• Class Number 6971
  • Term Code 3260
  • Class Info
  • Unit Value 6 to 12 units
  • Mode of Delivery In Person
    • Dr Katrina Grant
    • Dr Katrina Grant
  • Class Dates
  • Class Start Date 25/07/2022
  • Class End Date 28/10/2022
  • Census Date 31/08/2022
  • Last Date to Enrol 01/08/2022
SELT Survey Results

This course is aimed at students wanting to develop digital humanities projects that are grounded in relevant critical theory and supported by robust methodologies. Digital humanities is a cross-disciplinary area of research that uses computational methodologies to answer humanities questions (such as development of online archives, digital maps, linked data) and also investigates how the critical frameworks of the humanities can be used to investigate the digital world (web science, data science, ethics and technology, etc). The course will introduce students to key issues and debates in the field, from debates over AI to digitisation in GLAM (galleries, libraries, archives, museums) and the use and misuse of big data. Students will be supported to learn a range of digital-led methodologies (for example - photogrammetry, linked data, crowdsourcing, web surveys, data analysis) that will support their own digital humanities projects. Students do not need high-level technical or computational skills.

Learning Outcomes

Upon successful completion, students will have the knowledge and skills to:

  1. navigate and contextualise issues and theory relevant to digital humanities research;
  2. apply digital humanities methodologies to their own research and writing;
  3. develop and evaluate relevant methodologies for digital humanities research;
  4. speak with confidence about methodologies, data and theory in the digital humanities; and
  5. understand how to test and evaluate relevant software and computational methods for digital humanities research.

Research-Led Teaching

This course supports students to develop their own independent research project as part of their Honours thesis.

Field Trips


Additional Course Costs


Examination Material or equipment


Required Resources



Staff Feedback

Students will be given feedback in the following forms in this course:

  • written comments
  • verbal comments
  • feedback to whole class, groups, individuals, focus group etc

Student Feedback

ANU is committed to the demonstration of educational excellence and regularly seeks feedback from students. Students are encouraged to offer feedback directly to their Course Convener or through their College and Course representatives (if applicable). The feedback given in these surveys is anonymous and provides the Colleges, University Education Committee and Academic Board with opportunities to recognise excellent teaching, and opportunities for improvement. The Surveys and Evaluation website provides more information on student surveys at ANU and reports on the feedback provided on ANU courses.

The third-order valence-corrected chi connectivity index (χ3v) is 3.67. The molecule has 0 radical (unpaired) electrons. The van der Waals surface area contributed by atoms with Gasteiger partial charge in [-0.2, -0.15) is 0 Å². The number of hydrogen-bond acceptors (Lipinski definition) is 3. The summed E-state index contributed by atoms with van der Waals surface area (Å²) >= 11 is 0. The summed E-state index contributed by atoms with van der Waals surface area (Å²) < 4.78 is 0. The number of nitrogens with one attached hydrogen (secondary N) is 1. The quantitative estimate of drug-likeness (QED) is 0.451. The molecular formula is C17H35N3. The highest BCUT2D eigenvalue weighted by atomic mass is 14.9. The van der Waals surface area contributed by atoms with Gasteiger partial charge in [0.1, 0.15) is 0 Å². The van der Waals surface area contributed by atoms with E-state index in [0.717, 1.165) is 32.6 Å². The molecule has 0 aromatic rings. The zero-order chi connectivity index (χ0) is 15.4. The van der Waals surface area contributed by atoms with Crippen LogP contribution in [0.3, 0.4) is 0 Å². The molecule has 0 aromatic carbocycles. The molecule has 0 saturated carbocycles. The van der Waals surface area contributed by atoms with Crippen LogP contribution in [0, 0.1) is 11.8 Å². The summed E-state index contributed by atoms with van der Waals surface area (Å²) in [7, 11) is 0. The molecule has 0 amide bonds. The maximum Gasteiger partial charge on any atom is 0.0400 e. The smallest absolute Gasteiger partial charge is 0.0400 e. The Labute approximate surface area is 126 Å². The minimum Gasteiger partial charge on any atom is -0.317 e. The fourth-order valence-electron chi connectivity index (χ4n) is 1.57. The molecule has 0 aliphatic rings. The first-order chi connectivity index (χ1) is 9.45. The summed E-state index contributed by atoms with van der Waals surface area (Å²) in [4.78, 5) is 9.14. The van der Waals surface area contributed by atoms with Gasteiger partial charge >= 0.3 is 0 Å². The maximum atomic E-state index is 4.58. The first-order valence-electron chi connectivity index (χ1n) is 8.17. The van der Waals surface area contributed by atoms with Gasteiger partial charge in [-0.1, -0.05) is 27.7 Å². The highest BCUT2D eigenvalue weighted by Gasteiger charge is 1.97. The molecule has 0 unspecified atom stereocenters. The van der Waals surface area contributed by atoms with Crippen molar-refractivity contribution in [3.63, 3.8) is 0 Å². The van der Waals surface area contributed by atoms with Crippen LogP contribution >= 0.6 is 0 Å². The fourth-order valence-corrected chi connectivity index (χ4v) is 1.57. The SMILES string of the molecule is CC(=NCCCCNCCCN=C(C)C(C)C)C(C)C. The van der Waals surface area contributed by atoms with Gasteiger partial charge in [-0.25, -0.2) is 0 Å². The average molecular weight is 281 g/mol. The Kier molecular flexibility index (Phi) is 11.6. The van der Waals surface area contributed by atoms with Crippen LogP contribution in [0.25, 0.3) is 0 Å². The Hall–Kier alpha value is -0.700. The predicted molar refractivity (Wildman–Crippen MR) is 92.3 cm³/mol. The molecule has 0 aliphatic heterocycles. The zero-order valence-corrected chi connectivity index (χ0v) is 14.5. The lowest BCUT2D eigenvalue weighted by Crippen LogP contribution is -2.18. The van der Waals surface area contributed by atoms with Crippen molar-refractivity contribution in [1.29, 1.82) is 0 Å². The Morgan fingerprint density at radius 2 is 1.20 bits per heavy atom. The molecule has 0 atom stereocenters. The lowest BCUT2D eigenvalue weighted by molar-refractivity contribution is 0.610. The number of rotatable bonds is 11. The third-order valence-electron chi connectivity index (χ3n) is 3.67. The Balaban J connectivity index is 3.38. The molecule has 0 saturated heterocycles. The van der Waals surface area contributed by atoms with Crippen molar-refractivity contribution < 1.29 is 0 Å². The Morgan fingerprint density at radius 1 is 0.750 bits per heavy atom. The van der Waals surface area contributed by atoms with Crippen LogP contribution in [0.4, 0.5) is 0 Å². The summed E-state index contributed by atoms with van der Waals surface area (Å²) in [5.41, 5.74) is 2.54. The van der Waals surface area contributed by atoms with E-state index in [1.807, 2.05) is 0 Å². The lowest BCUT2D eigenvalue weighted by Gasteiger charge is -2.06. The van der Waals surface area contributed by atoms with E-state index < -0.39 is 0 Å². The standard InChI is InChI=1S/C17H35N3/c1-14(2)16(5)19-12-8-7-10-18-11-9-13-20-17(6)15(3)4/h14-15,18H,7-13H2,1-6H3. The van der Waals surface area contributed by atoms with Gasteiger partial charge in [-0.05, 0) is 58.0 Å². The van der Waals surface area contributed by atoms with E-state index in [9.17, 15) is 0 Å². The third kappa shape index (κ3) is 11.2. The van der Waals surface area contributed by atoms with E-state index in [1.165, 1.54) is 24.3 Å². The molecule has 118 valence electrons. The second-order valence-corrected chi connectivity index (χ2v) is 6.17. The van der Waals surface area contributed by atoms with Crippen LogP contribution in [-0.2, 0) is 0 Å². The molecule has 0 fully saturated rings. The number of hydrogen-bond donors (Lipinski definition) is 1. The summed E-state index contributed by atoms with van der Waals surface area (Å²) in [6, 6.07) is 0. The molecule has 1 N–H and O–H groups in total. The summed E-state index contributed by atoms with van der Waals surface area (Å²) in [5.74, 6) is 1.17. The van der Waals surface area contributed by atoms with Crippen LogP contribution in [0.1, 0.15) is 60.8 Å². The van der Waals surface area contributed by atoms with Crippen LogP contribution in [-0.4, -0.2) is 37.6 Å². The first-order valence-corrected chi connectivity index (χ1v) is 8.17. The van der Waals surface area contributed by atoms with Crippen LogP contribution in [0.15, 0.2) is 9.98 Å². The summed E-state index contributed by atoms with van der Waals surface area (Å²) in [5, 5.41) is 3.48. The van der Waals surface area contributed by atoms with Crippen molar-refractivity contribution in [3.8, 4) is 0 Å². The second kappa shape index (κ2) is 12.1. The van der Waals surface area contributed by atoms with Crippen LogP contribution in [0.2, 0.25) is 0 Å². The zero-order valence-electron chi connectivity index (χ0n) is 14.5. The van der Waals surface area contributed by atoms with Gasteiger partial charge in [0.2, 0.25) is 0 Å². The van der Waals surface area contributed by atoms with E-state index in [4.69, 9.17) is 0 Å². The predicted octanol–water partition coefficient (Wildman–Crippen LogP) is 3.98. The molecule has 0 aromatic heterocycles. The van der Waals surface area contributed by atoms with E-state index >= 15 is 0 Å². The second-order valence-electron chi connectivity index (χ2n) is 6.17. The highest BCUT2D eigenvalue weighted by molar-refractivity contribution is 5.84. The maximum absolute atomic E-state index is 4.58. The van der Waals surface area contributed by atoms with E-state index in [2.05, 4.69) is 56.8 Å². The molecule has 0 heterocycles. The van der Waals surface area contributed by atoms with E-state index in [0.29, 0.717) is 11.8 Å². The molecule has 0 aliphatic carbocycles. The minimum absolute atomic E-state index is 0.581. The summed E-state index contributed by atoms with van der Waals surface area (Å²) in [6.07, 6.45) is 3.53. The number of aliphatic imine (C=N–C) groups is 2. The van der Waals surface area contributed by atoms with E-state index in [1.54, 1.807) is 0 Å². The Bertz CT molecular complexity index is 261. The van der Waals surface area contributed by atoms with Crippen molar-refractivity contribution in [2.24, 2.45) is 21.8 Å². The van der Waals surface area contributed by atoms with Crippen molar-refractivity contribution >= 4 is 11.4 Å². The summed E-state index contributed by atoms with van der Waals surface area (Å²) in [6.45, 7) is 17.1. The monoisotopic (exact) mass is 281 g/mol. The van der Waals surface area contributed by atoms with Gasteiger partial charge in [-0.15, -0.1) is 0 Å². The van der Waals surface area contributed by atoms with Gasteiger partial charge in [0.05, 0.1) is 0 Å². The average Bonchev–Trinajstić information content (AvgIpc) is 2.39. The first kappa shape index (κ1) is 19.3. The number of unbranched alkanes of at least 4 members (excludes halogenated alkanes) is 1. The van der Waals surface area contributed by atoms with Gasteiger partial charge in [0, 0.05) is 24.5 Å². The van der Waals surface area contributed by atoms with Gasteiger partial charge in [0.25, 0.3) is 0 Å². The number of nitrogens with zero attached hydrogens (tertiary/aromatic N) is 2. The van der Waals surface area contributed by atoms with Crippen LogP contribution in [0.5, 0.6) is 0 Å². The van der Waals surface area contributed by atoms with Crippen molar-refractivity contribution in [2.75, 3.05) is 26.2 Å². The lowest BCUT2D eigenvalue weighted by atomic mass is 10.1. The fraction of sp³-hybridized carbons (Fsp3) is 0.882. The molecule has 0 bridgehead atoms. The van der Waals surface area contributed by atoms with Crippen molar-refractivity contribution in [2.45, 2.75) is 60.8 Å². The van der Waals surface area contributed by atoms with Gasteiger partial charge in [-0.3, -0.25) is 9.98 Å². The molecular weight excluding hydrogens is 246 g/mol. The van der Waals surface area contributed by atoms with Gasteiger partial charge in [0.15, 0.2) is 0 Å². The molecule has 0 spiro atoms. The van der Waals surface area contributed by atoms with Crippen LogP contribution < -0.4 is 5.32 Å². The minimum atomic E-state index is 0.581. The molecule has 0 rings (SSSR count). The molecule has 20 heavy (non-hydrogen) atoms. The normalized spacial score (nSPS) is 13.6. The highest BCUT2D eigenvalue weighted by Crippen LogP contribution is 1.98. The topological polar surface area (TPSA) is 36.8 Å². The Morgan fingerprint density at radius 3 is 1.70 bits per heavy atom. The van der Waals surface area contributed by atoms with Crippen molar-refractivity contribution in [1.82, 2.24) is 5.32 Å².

Class Schedule

Week/Session Summary of Activities Assessment
1 Introductions, cohort building
2 Thinking about research proposals and research ethics overview
3 Discussion of research proposals
4 Discussion of Literature Reviews and annotated bibliographies
5 Annotated Bibliographies are due Annotated Bibliography
6 Project check
7 Status Report
8 Report Structuring
9 Demo advice and methodologies
10 Problem Solving Methodology overview due
11 Oral presentations Oral presentation due
12 Cohort building

Tutorial Registration

You will be required to attend the weekly Digital Humanities research seminars either online or in person, see Wattle for times (nb this is not on the central timetable)

Assessment Summary

Assessment task Value Due Date Learning Outcomes
Annotated bibliography (1500 words or 2000 words) 20 % 05/08/2022 1,3,5
Methodology Evaluation (1500 or 2000 words) 20 % 26/08/2022 2,3,5
Oral presentation 20 % 24/10/2022 3,4,5
Research Essay (2500-6000 words) 40 % 07/10/2022 1,2,3,5

* If the Due Date and Return of Assessment date are blank, see the Assessment Tab for specific Assessment Task details


ANU has educational policies, procedures and guidelines, which are designed to ensure that staff and students are aware of the University’s academic standards, and implement them. Students are expected to have read the Academic Misconduct Rule before the commencement of their course. Other key policies and guidelines include:

Assessment Requirements